Consultations are not fully homogeneous. The Commission’s first 2007 consultation was aimed at drafting the code of conduct by involving a representative section of stakeholders. The Commission’s second consultation, as well as the NanoCode survey, was aimed at investigating the stakeholders’ perception of the code. Finally, the NanoCode survey was also aimed at construing a concrete path of the implementation of the code (i.e. the NanoCode Meter (Meili et al., 2011b)) and thus fostering the compliance with its norms. As examples of responsibilisation phenomena, in the Commission’s two consultations key actors in the responsibilisation process were the EU authorities and member States, which had the task of involving all stakeholders (mainly research and industry), thus playing a brokering role among the actors addressed by the code. In the latter survey (i.e. the NanoCode survey) the key actor was the academia, which provided tools for supporting the implementation of the EC-CoC. While these consultations were carried out using different methodologies, by taking into account different respondents’ samples and were of a different extent and composition[12], the indicators that emerge from their data are quite convergent and permit us to identify some trends.

First of all, there is likely to be a low level of compliance with the EC CoC. From the NanoCode survey emerges that up to 2011 only The Netherlands provided a set of measures implementing the EC CoC (Mantovani et al., 2010). This data seems to be consistent with the fact that at that time only 21% of NanoCode participants had adopted the EC CoC (Grobe et al., 2011)[13]. Difficulties in this regard emerge also in the second consultation launched by the Commission where only about 19 participants (nearly 40% of 49 respondents) said they were applying it (European Commission, 2010: 3). In this context it is to be noted that the engagement of the EU and member States appeared quite low, as the interviewees report by referring, for example, that there is no official platform providing information about the EC CoC and helping stakeholders in complying with EC CoC principles and guidelines (Meili et al., 2011a:. 7). These data need to be correlated with those on the goals and principles of the EC CoC.

It is possible to interpret these consultations in the light of normative anchor points, namely the EU goals expressed in the code, because it is possible to analyze the documents attached to each survey (in which some EU goals are explicitly referred to) and to consider how the opinion of stakeholders has (or might have) mutated accordingly between 2007 and 2011. In this sense it is possible to follow the process of setting the code norms and how their perception among stakeholders has (or might have) then influenced compliance.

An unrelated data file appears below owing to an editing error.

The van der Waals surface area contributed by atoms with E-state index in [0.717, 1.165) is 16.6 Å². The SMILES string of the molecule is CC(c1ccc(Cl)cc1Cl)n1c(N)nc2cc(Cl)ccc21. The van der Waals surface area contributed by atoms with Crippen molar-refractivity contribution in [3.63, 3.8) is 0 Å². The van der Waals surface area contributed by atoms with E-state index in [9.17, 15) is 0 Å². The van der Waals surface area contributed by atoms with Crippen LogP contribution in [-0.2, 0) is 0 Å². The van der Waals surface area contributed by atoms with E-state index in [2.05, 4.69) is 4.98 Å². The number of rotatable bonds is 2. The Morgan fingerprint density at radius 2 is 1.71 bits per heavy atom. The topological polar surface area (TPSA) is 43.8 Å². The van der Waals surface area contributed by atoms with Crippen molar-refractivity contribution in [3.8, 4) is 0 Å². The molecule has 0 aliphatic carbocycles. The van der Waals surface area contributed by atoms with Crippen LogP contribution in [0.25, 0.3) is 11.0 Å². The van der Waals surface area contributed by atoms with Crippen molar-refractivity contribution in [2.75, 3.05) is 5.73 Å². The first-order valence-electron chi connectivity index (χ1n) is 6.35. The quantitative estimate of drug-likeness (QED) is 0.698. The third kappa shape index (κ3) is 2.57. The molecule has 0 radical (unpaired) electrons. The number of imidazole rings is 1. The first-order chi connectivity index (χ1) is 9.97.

The attached documents represent the epistemic framework common to all groups of respondents. Thus, while the 2007 survey launched by the Commission was held on the basis of the sole Commission consultation paper (European Commission, 2007a) since it was aimed at drafting the code, the second official survey was held on the basis of the 2008 recommendation on EC CoC (European Commission, 2008) and of the Council conclusions of 2008 (Council of the European Union, 2008). Finally the NanoCode survey was launched on the basis of the sole 2008 recommendation (Grobe et al., 2011). Notwithstanding these differences it is possible to follow the genesis and development of the normative anchor points mentioned above and of the code norms through consultations.

3.2 The consultation paper is the starting point of the process of the formulation of the code, by being the base of the subsequent 2007 consultation which led to the setting of the code principles. In this document the Commission drew reference points for a future consultation ‘[i]n order to promote safe and responsible nanotechnology research and pave the wave to its safe and responsible application and use’ (European Commission 2007a: 1). In this text the Commission explained the reason for limiting the scope of the code on research: ‘[o]n the one hand it develops new technologies for application in industry […] on the other hand it investigates the potential risks and establishes the appropriate measures to take’ (European Commission, 2007a: 1). In other words research is at the basis of both industrial advance and university inquiry. This choice reflects a more concrete and (in my view) realistic attitude, by avoiding too ambitious attempts that could have led to a foreseeable failure (for example, by providing a code of all emerging technologies or a code for overall research and innovation). This choice came at some (remediable) costs: the perception of an unfair distribution of responsibilities.